Amazon marketed Kindle as a revolutionary device that not only allows you to take many books with you on the go, but one that could save you money as well. After all, most e-books in Kindle store were expected to be sold for $9.99. The recent developments regarding some of the top publisher companies has forced Amazon to cave in and allow them to set their own prices. So it’s not a surprise that many expect e-book prices to go up in the near future. Publishers have been struggling to make a decent amount of money from their works in the past couple of years or so. With more e-book readers released to the market, these publishers now have more bargaining power, and they are using it to its fullest.
Many of us can probably deal with price hikes as far as e-books are concerned. But could Amazon and other e-book reader makers do the unthinkable and charge for the wireless service as well. AT&T is struggling to keep up with all the load that devices such as iPhone are putting on its network. The iPad is expected to make it worse. So Amazon and B&N could technically start charging for the wireless service that we all currently get for free with our e-book readers. Amazon certainly has left the door open in its Kindle terms and conditions:
Amazon provides wireless connectivity free of charge to you for certain content shopping and downloading services on your Device. You may be charged a fee for wireless connectivity for your use of other wireless services on your Device, such as Web browsing and downloading of personal files, should you elect to use those services. We will maintain a list of current fees for such services in the Kindle Store. Amazon reserves the right to discontinue wireless connectivity at any time or to otherwise change the terms for wireless connectivity at any time, including, but not limited to (a) limiting the number and size of data files that may be transferred using wireless connectivity and (b) changing the amount and terms applicable for wireless connectivity charges.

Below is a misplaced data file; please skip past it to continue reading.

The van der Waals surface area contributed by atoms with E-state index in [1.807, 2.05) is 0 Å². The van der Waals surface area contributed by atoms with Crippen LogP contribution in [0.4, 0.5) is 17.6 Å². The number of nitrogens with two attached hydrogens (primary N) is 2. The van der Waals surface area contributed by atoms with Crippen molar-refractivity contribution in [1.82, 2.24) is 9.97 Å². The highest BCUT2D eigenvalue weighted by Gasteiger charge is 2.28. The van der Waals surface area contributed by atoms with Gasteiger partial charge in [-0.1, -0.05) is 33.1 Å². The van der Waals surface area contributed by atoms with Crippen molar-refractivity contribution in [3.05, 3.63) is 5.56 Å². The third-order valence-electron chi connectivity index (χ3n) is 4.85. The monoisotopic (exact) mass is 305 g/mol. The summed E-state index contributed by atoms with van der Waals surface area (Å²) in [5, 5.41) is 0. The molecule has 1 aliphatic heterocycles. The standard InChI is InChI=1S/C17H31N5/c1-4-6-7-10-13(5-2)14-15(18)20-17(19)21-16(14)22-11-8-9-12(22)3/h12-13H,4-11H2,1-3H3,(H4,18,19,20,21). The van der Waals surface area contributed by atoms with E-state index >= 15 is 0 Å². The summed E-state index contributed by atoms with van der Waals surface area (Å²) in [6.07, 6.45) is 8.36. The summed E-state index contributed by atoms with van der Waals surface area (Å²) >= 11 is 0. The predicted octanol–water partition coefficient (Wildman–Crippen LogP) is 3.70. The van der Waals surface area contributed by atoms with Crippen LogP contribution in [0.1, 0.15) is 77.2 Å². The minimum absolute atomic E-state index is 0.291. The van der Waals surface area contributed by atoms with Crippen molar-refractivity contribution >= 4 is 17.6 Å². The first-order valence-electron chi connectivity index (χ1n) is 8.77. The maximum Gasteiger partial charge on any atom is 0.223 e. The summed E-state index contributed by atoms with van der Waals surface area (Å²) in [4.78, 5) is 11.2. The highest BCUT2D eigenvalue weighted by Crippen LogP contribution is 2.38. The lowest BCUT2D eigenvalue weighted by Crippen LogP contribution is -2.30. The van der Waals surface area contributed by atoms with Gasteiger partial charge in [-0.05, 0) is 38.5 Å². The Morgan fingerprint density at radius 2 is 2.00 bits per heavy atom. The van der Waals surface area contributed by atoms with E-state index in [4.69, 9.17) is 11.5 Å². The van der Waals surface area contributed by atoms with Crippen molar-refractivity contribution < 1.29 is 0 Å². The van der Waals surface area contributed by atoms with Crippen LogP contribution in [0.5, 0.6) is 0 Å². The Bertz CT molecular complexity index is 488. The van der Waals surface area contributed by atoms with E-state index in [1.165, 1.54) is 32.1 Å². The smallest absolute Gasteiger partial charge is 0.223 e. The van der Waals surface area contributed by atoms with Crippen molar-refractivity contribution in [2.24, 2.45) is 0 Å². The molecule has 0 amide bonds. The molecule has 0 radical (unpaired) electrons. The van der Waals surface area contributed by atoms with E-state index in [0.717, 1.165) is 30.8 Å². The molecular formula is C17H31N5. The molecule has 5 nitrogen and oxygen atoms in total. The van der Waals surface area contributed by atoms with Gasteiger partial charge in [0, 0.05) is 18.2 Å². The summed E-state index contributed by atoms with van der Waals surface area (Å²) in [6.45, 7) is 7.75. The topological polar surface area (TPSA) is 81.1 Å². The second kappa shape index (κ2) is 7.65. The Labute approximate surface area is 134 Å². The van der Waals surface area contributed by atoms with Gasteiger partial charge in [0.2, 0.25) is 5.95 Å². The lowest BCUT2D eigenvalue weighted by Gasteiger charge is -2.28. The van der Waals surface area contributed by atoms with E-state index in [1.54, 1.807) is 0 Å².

I don’t really expect Amazon to suddenly start charging for Kindle wireless service. But it all depends on how its deal has been worked out with AT&T. If e-book readers are going in the direction of iPad, then wireless fee can be in the cards. As long as we are just dealing with e-books, a wireless fee is unlikely. But downloading video and dynamic content could cost e-reader owners. Let’s hope we will never have to deal with this issue.